Publication Year

2013

Keywords

biology, temperature sensitive mutant strains, kluyveromyces lactis, mutations, cloning by complementation, genes

Disciplines

Biology | Cell and Developmental Biology | Genetics and Genomics

Abstract

Gaining a better understanding of genes, that when mutated, cause the cell-division cycle to malfunction will allow for better and more specialized cancer treatments. This project screened strains with potential mutations in cell-division cycle (cdc) genes in the budding yeast Kluyveromyces lactis. The goal was to confirm a Cdc phenotype in several temperature sensitive (ts) mutants in the manner introduced by Hartwell and colleagues in the 1970's. Although initially identified as a cdc mutant, RCY1125 was found not to be a cdc mutant upon rescreening. Screening for a cdc mutation in RCY11126 was inconclusive, as there were insufficient cells to be scored; however it showed interesting enlarged cell and elongated cell phenotypes. Four haploid mutant strains, RCY1110, RCY1120, RCY1123, and RCY1124 did show a Cdc phenotype so further analysis was performed to confirm that the cdc mutation was in a single gene and recessive. Having a recessive mutation in a single gene i necessary to allow for cloning by compmentation in later stages of the project. Each haploid was mated with LSY25, a wild type strain, yielding diploid strains that were used for recessiveness testing and tetrad dissection. Through recessiveness testing we were able to confirm recessive mutations in RCY1110 and RCY1124. Analysis on RCY1120 and RCY1123 was discontinued during recessiveness testing due to the haploids no longer showing a temperature sensitive phenotype, possibly due to osmotic effects. Tetrad dissections so far have shown a 2:2 segregation of the temperature sensitive phenotype for RCY110 and RCY1124, indicating a mutation in a single gene; however more tetrad analysis is still needed on both RCY110 and RCY1124. Preliminary tetrad analysis indicates linkage of the ts locus in RCY110 to ura3 and the ts locus of RCY1124 to ade1. Currently, RCY110 and RCY1124 appear to be good candidates for cloning by complementation and we hope they will fall into complementation groups not yet found by this lab.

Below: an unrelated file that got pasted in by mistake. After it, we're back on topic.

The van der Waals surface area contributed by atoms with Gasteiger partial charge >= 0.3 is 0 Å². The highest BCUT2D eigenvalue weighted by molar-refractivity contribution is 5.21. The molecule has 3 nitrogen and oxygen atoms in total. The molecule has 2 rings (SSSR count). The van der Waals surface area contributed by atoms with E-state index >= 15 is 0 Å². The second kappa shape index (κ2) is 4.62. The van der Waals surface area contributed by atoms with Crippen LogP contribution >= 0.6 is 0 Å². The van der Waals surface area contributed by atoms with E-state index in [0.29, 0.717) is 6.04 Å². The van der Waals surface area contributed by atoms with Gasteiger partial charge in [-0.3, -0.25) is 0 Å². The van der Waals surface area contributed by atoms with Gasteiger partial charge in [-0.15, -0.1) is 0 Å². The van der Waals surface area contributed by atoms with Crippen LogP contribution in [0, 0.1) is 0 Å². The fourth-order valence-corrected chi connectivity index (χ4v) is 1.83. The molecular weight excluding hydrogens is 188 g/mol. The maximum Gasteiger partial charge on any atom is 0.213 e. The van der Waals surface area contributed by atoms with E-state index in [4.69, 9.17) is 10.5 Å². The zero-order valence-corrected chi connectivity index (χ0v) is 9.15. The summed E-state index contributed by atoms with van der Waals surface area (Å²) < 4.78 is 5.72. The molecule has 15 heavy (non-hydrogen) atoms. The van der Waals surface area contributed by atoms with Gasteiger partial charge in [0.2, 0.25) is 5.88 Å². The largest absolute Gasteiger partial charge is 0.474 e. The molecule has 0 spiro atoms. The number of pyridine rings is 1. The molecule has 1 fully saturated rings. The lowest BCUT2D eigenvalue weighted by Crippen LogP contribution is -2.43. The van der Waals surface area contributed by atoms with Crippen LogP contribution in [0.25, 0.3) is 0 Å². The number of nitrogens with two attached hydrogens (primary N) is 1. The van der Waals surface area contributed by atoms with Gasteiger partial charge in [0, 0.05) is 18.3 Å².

Department 1 Awarding Honors Status

Biology

Creative Commons License

Creative Commons Attribution-Noncommercial 4.0 License
This work is licensed under a Creative Commons Attribution-Noncommercial 4.0 License

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